• HbA1c Modifies Genetic Susceptibility to Severe DR

    By Lynda Seminara
    Selected By: Prem S. Subramanian, MD, PhD

    Journal Highlights

    Investigative Ophthalmology & Visual Science

    Download PDF

    Studies of the effect of glycemic control on genetic susceptibility to severe diabetic retinopathy (DR) in type 2 diabetes are limited. Ng et al. expand­ed on a previous case-control study and found a possible link between the single-nucleotide polymorphism (SNP) COL5A1 rs59126004 and the risk of se­vere DR, as well as data suggesting that hemoglobin A1c (HbA1c) can modify this genetic susceptibility.

    For this study, the researchers evaluated 3,093 Southern Chinese patients with type 2 diabetes. Of these, 2,042 served as controls, and 1,051 had sight-threatening DR. A subset of those with DR (n = 409) had proliferative DR (PDR). Sixty-nine SNPs from previous genome-wide association studies were investigated for a potential relationship with severe DR (subgroup analysis). SNPs that showed possible associa­tions were examined by HbA1c value (<7% vs. ≥7%; stratified analysis) and in a multiple logistic regression model (interaction analysis).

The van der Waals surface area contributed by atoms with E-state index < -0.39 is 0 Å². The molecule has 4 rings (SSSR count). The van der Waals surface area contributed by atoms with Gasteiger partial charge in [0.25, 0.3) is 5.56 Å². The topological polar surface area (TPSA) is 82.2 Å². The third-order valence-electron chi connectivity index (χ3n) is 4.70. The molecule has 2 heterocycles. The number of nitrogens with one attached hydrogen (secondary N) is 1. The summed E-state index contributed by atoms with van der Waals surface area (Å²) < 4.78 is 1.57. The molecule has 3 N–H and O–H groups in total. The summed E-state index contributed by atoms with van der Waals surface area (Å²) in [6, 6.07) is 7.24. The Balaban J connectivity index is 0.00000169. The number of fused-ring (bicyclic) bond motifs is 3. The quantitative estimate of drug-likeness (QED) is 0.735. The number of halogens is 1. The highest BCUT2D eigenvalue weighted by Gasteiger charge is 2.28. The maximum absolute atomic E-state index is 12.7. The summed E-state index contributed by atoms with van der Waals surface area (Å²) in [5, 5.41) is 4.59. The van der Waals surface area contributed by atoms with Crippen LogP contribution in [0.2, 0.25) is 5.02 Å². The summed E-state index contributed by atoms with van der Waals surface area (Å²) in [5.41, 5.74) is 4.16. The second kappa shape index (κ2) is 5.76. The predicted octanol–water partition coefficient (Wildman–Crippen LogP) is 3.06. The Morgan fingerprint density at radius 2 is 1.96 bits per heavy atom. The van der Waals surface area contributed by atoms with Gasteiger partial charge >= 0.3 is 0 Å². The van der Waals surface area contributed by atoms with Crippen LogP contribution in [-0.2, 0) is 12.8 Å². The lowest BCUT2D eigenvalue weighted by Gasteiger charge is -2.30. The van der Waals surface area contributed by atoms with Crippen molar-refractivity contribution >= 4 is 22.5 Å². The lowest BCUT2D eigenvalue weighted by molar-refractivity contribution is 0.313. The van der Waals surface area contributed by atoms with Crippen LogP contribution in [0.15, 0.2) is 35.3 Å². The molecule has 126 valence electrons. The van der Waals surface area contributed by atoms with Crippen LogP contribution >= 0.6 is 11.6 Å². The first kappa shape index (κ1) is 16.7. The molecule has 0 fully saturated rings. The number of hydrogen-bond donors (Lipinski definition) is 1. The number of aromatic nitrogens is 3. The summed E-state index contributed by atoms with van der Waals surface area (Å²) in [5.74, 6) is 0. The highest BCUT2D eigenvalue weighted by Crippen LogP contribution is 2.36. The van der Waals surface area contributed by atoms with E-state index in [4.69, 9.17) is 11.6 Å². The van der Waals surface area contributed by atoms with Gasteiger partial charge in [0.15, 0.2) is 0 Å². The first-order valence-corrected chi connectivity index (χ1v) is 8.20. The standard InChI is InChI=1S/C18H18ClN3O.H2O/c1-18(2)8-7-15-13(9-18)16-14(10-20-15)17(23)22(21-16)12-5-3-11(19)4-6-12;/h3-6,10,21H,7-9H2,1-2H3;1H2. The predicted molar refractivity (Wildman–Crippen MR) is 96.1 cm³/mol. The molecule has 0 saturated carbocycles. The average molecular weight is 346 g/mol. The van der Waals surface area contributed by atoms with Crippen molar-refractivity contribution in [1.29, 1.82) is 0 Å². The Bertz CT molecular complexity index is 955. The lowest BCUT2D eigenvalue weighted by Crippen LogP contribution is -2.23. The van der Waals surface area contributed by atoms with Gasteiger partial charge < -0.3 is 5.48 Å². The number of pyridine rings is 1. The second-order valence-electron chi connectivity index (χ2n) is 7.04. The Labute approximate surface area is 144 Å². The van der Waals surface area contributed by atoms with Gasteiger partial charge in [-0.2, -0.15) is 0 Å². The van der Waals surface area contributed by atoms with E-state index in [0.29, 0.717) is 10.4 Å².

Results showed that patients with sight-threatening DR had longer dura­tion of diabetes, higher HbA1c levels, and greater likelihood of hypertension. After adjustment for traditional risk factors, four SNPs were nominally linked to sight-threatening DR. In the stratified analysis, HbA1c <7% was associated with a 42% lower risk of sight-threatening disease per addi­tional protective C allele of COL5A1 rs59126004 (p = 1.76 × 10-4; odds ratio [OR], 0.58). This effect was not observed with HbA1c ≥7%. In the subgroup analysis for PDR, COL5A1 rs59126004 produced an even stronger protective effect: 63% lower risk of sight-threatening DR per additional C allele (p = 8.35 × 10-5; OR, 0.37). In the gene-environment interaction analysis, COL5A1 rs59126004 showed significant interactions with dichotomized HbA1c on both sight-threatening disease and PDR risk. No other SNP showed signif­icance in the interaction analysis.

    Although COL5A1 rs59126004 had a favorable modifying effect on sight-threatening DR and PDR in this study, the authors cautioned that their results are based on a one-time HbA1c measurement rather than a patient’s mean HbA1c throughout the course of diabetes.

    Nonetheless, this study adds ev­idence to support the effect of tight glycemic control in DR prevention.

    The original article can be found here.